armyreal.com - Forums

Go Back   ArmyReal.com Forums > Life in the Military > Help and Assistance
User Name
Password

Reply
 
Thread Tools Display Modes

  #1  
Old 12-28-2005, 12:37 PM
Curious01 Curious01 is offline
Recruit
 
Join Date: Dec 2005
Posts: 3
Default Need serious advice

My best friend just returned home from Iraq two months ago. I understand that alot of soldiers are having some issues when they get home and he seems to be one of them. I know he has been seeing a counselor. But still, I am worried about him. Before he left, he was an all around happy person. We have always been extremely close. We saw each other about every weekend and talked about 4 times a week before he was deployed. When he came home for R&R, he called me as soon as he was off the plane and got to a phone. It's been two months and I still haven't seen him. He doesn't answer most of my calls and he won't return my missed calls or voice mails. I've probably only spoken to him a handful of times since he returned home. Unfortunatley I'm in a position right now where I can't drive to see him, or I would have already been at his doorstep. From what I understand, he has become an angry individual, but not quite violent. Especially when he drinks. From what I've read on the issue, I should give him space and just be there if he needs me. But that is so hard! Especially when I can barely get him to answer the phone. I haven't really talked to him about this yet. I don't really know how to approach him about it. I'm afraid he'll get angry with me. Has anyone else gone throught the same thing or have any advice on how to handle this? I love this man and would do anything for him, but right now I feel like I'm stuck between a rock and a hard place.
Reply With Quote

  #2  
Old 02-26-2007, 07:15 AM
hessitate3 hessitate3 is offline
Recruit
 
Join Date: Feb 2007
Posts: 4
Unhappy worried about my son

My son came back from Iraq four months ago, and I haven't seen him yet. I am so worried about him also, so I know what you are going through. He has been put on medication for stress and depression, and now has no contact with anyone. Don't know where to turn. The army is putting him through unncecessary stress. He is so doped up on meds I don't know how he can go through his daily job. Have you found anyone who can help you? He says he cannot go back to Iraq a third time, and why would they send him when he is having a hard time functioning here in the states? Don't know where to turn for help. Praying for you and your situation, take care, a worried mother of a soldier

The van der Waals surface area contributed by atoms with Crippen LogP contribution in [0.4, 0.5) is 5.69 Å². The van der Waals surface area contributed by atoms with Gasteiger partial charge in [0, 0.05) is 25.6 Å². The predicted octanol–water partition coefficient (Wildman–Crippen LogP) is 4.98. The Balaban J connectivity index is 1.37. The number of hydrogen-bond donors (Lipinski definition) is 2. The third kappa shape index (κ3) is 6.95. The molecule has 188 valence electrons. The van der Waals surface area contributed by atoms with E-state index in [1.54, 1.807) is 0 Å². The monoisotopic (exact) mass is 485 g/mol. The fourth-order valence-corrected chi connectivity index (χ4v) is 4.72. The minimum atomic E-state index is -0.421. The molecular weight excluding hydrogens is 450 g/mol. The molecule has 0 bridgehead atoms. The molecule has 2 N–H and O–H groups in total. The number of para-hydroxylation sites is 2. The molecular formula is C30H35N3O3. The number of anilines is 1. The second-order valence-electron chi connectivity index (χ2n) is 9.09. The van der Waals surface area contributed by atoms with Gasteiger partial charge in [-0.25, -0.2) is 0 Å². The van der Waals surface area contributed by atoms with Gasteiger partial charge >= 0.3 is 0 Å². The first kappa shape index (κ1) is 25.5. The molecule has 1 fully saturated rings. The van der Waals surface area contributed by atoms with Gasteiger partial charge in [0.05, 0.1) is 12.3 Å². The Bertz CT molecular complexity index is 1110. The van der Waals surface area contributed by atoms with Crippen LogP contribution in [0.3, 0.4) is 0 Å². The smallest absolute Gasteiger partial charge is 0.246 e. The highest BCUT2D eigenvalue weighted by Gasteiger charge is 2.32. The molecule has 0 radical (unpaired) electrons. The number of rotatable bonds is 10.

Reply With Quote

  #3  
Old 02-26-2007, 02:00 PM
Exo1's Avatar
Exo1 Exo1 is offline
General of the Armies
 
Join Date: Jul 2006
Location: Ireland (Ex Irish Army)
Posts: 10,457
Default

My best wishes to your loved ones who are soldiers with post combat issues.... It annoys me to no bloody end that Army Medical Officers medicate possible PTSD sufferers with Meds.... what you both describe fits loosely into that catagory... We had the same issue until a young medical officer who served with a foreign Army (maybe US), came home and joined the Irish Army. She was an accomplished expert in Post Traumatic Stress Disorder (PTSD) and cured men, not doped them out of their heads. The stress of combat (cumulative stress) is amplified over time in theatre, and cutting a long story short, makes the soldier despite their training more succeptable to incidental stress.... these traumatic events have a harder impact on the solider as a result, and can push the mind into partial shutdown due to the overwhelming experience/trauma they experienced...... This festers like a cancer in the mind, if its not structured and treated..... No Im no expert, but Ive experience of "trauma", and whilst I reacted differently to most, I can appreciate that its a long road back.... after looking into it, and the medical officer who saved so many minds, I realised its teasing out the issues in counciling is the resolution, as the person needs to accept the experience, and grow beyond it mentally, and some would say spiritually (this is different to religous belief).... A tall order for any man!!.. Now onto the upside, many back from theatre of combat are suffering from combat stress (not PTSD), and deal with it in their own way without requiring assistance from a medical officer...however, dont take this post as pure fact, cos EVERY case is different..... if its seems to go on, the person should get checked out by a Medical Officer.... if its a clean bill of health... cool!!... If its not and a diagnosis is made, the earlier the treatment the better... Good luck to you both....
__________________
"Barrel High, Powder Dry!"

"Illic est haud effrego ex Veneratio"
Reply With Quote
Reply

Thread Tools
Display Modes

Posting Rules
You may not post new threads
You may not post replies
You may not post attachments
You may not edit your posts

BB code is On
Smilies are On
[IMG] code is On
HTML code is Off

Forum Jump


All times are GMT -6. The time now is 08:05 PM.



Powered by vBulletin® Version 3.8.2
Copyright ©2000 - 2019, Jelsoft Enterprises Ltd.
    
·Contact Us   ·Legal   ·Privacy   ·Link To Us    ·Advertise With Us    ·About Us    ·Site Map     
     Copyright 2004-2019 Activv, LLC. All rights reserved. Armyreal.com is a service provided by Activv.
This website is not affiliated, endorsed, authorized, or associated in any way with any government, military or country.